However, as with adult populations, in spite of the high rate of recovery, the rates of recurrence, persistence of subsyndromal clinical morbidity, and rapid and frequent changes in mood polarity is also high and most syndromal and subsyndromal recurrences are depressions.15, 18–22
However, it appears that the polarity of the index episode predicts polarity of the subsequent episodes, 20, 23–27
and suggests the possibility of using specific psychosocial and pharmacological treatments based on the polarity of the index episode.
The results of this and other emerging pediatric studies suggest strong general similarities in the longitudinal course of bipolar disorder in youth and adults with the longitudinal course mainly manifested by subsyndromal symptomatology and rapid mood changes. 1–4, 28
However, there is evidence that very early-onset appears to confer greater liability for a more chronic and fluctuating course, mixed/cycling episodes, high rates of comorbid disorders, and increased rates of mood disorders in families.1, 3, 29–31
Converging with these accounts are reports indicating that adults whose onset of bipolar is dated to childhood have a more severe and chronic course, more episodes, changes in mood polarity, suicidality, and comorbidity, and lower quality of life. 32–34
Comparable with other literature, childhood-onset bipolar disorder, comorbid disorders, positive family history for mood disorders, and low socio-economic status were associated with poorer outcome.1–4, 6
Moreover, there was decreasing probability of recovery with increasing duration of illness. This further underscores the importance of early detection of illness and rapid implementation of stabilizing treatments, which may be of even greater urgency for youth with bipolar disorder and with risk factors associated with poorer outcome.
Similar to literature on major depression, 35
it appears that there are some differences in the factors associated with the various indices of clinical outcome (e.g., recovery, recurrence, time symptomatic). Moreover, as the polarity of the index episode was shown to convey different prognostic characteristics, it may be that these observations will be informative to clinical practice. As an example, since youth with depression were seen to have more depressive recurrences, they may require more aggressive and specific therapies to reduce the risk of future depressive episodes.
To our knowledge, and of importance given the modal age of onset of bipolar-II illness during adolescence, 17, 26, 36
COBY is the first naturalistic, prospective study of this affective subtype in youth. Consistent with adult data on high levels of morbidity associated with this subtype, bipolar-II had greater overall recurrence risk and more depressive morbidity compared to youth with bipolar-I, and had comparable rates of non-affective comorbidity, suicidality, non-suicidal self-injurious behaviors, functional impairment, and family history for mood and bipolar disorders as youth with bipolar-I.6, 7, 31, 37–39
Also, bipolar-II in youth appears to be a far less stable phenotype than in adults as 25% of the bipolar-II youth in this cohort converted to bipolar-I, a rate higher than that reported in adult studies.40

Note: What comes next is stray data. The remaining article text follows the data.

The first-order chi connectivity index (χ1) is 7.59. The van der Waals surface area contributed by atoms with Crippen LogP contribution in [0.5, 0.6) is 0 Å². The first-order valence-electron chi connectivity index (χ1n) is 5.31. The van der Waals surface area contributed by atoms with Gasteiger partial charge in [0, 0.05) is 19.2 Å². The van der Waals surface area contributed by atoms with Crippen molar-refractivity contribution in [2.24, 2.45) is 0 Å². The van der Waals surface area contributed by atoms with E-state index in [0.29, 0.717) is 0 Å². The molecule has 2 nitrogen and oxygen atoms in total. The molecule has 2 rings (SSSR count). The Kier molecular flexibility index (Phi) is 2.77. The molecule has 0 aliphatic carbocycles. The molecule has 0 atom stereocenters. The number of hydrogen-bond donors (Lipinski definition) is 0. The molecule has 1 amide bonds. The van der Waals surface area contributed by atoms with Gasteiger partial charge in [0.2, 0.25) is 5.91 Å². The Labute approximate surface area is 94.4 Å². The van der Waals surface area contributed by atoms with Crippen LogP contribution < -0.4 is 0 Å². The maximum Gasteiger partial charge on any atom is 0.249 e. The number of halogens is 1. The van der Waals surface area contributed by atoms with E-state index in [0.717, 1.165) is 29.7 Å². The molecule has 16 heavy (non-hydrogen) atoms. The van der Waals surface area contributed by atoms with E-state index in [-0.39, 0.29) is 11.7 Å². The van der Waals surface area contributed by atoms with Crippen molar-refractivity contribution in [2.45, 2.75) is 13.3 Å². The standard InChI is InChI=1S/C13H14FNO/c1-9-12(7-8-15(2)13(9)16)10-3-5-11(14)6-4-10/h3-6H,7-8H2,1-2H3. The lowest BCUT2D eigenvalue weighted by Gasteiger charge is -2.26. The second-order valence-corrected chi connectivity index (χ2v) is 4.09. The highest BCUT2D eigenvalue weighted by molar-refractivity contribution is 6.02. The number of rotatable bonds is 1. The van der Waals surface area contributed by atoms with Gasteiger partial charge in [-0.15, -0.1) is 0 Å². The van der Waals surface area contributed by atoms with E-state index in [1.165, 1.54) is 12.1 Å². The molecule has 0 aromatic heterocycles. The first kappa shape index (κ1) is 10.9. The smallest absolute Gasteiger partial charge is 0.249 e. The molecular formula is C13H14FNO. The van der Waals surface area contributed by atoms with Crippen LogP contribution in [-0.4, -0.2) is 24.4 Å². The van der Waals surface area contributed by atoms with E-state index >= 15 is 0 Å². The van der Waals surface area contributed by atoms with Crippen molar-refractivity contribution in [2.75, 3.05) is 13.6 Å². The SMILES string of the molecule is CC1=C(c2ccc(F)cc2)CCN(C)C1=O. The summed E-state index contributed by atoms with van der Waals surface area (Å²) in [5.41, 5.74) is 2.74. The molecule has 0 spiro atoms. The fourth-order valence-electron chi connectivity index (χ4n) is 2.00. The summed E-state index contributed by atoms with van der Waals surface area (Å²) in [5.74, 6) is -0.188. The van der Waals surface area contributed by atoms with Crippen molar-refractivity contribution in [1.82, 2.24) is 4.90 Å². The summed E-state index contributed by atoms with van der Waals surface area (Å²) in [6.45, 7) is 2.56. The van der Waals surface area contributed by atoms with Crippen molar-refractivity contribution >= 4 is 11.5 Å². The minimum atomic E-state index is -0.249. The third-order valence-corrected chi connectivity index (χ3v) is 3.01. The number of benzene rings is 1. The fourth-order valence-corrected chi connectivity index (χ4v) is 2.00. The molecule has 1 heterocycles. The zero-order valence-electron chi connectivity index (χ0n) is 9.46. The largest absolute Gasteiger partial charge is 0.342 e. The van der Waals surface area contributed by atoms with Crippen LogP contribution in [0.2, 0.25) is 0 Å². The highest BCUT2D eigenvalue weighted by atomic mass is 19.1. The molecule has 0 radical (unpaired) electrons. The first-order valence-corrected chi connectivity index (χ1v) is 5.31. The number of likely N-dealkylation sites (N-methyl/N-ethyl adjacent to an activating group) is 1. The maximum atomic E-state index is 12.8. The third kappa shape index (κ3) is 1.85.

Since this disorder is mainly characterized by episodes of syndromal and subsyndromal depression across the lifespan, it is well appreciated that periods of hypomania can be misconstrued as normal fluctuations in mood or erratic behavior, and perhaps more so in adolescents,26, 41
such that the risk of misclassification as recurrent unipolar depression or other non-affective disorders is high.
Bipolar-NOS was characterized by rates of comorbidity, suicidality, functional impairment (except hospitalizations), and family history for mood disorders equivalent to those in subjects with bipolar-I and II.6, 7, 31, 37–39
These findings together with the high rates of conversion to bipolar-I or II, provide preliminary validation of its nosological affinity with bipolar disorder. It is to be stressed, however, that our classification relied on the presence of an affective phenotype that differed from bipolar-I or II due to failure to meet DSM-IV duration requirements for these subtypes. Thus, our findings are in concert with adult literature 17, 41, 42
emphasizing the clinical relevance of this phenomenon, yet one that is often overlooked given the predominance of syndromal depression and subsyndromal manic/mixed symptoms of short duration in its expression. Results from COBY suggest that bipolar-NOS is an episodic
illness, albeit often comprising subsyndromic episodes that should be considered different from youth with behavior disorders and “severe mood dysregulation”.43
In summary, although distinct episodes of full syndromic mood symptomatology as well as durable periods of euthymia can be identified in youth with bipolar disorder, the course of bipolar spectrum disorders among children and adolescents is predominantly characterized by subsyndromal and, much less frequently, syndromal episodes. Rapid mood changes are evident during these episodes, which are mainly of depressive and mixed polarity. At follow-up each bipolar subtype showed some distinct clinical characteristics and course, but there was overlap in their symptoms and substantial conversion from bipolar II and NOS into other bipolar subtypes. The course of bipolar disorder, the relative infrequency of syndromic DSM manic episodes, the effects of development in symptom manifestation and the high prevalence of comorbid disorders may account, at least in part, for the difficulties in recognizing and managing this illness in youth. The recurrence, chronicity, and psychosocial morbidity associated with this illness in critical developmental stages calls for its prompt recognition and the development of more efficacious treatments, particularly since each year of illness appears to decrease the likelihood of recovery.